To stand and look at a coin that was in circulation in the Roman Empire at the time of Christ brings on a sense of awe. It might be unlikely, but not impossible, that a denarius in front of me had been handled by Matthew the tax collector, or Simon Peter, or Judas who was in charge of the group finances. Some were almost certainly used by people who had heard living accounts of the great events that took place in those days.
These were one of the first displays to catch my eye in the ABSA Museum. A number of coins on view originated in the Roman Republic between 187 BC and 29 BC, together with coins from the Roman Empire dating between 29 BC and 423 AD. It was very useful to be able to place them on the list of Emperors that was included. I waited as the large vault door and gate were unlocked and swung heavily open disclosing the extensive coin collection relating to South Africa. Included were Dutch coins used in the Cape from 1607, the Imperial guineas last minted in 1813, and the groat – worth 4d, and used for fares on the horse drawn buses in Britain from 1836. As I moved around, looking at the cabinets that filled the room, the history of South Africa seemed to unfold in front of me – everyday coins, gold coins, medallions, proof sets, patterns and misstrikes, crowns from 1947 to 1964, commemorative coins, Kruger Rands, gold ingots, and gold coins from China and Japan with holes in the middle. I was fascinated.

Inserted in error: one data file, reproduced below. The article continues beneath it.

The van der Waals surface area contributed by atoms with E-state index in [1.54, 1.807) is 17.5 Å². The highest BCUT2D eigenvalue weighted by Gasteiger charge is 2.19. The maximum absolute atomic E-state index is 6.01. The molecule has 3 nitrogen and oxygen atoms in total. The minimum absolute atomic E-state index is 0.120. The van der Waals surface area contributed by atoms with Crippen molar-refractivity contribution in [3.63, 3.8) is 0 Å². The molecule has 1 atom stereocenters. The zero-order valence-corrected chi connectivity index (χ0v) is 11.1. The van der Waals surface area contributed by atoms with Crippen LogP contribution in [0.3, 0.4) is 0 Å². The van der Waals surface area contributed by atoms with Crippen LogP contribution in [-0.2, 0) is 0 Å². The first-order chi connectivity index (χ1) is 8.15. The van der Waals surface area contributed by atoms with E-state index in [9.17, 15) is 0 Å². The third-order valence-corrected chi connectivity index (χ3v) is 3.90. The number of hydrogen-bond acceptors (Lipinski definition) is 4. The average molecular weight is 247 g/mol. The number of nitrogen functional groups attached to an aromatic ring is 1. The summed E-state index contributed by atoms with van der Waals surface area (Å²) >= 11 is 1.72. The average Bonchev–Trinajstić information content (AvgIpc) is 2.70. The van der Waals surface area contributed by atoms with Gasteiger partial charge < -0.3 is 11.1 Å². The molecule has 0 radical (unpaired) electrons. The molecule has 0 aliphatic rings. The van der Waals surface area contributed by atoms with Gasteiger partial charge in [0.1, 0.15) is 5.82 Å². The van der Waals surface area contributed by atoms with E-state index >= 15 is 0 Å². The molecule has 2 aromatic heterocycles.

Outside again the journey back through time went even further. There was the Chinese Spade Money, which is probably the oldest form of coin known to man. Also from China were Knife Money and Bamboo money. From Siam there was ‘Pig Mouth’ Money – so called because of the shape – God Bells from Lakimpur, and Wife Buying Money from Zimbabwe, to name just a few. Surprisingly, the earliest form of common currency was the Cowrie shell, which was used in the trade world that stretched from China and the Pacific to India, Africa and America. In its early days two cowrie shells were sufficient to purchase a wife in Uganda, whereas by 1911 2000 were needed to buy a cow.
In addition to coinage and a colourful display of banknotes, both modern and old, there was a delightful collection of hundreds of money boxes from around the world. Some were obviously intended for display as well as to encourage saving. Old telephones and typewriters, some of which must surely have come from the Ark, revealed something of our technical development. Upstairs small offices and areas had been constructed and furnished to recall the institutions that had played an important role in the country before being absorbed into the ABSA group. There were reminders of the United Building Society, Allied, Volkskas and others, as well as pictures of the people who had served them. It was all very well presented and a wonderful record of both history and progress.
The museum is very easy to locate and reach, particularly travelling up Fox Street, which is a one-way street, from the East. Just before the street runs into the ABSA building it is on the right-hand side. There is not much on the Website, but the museum is worth a visit, and children would probably find some of it interesting.
For further information follow the links alongside.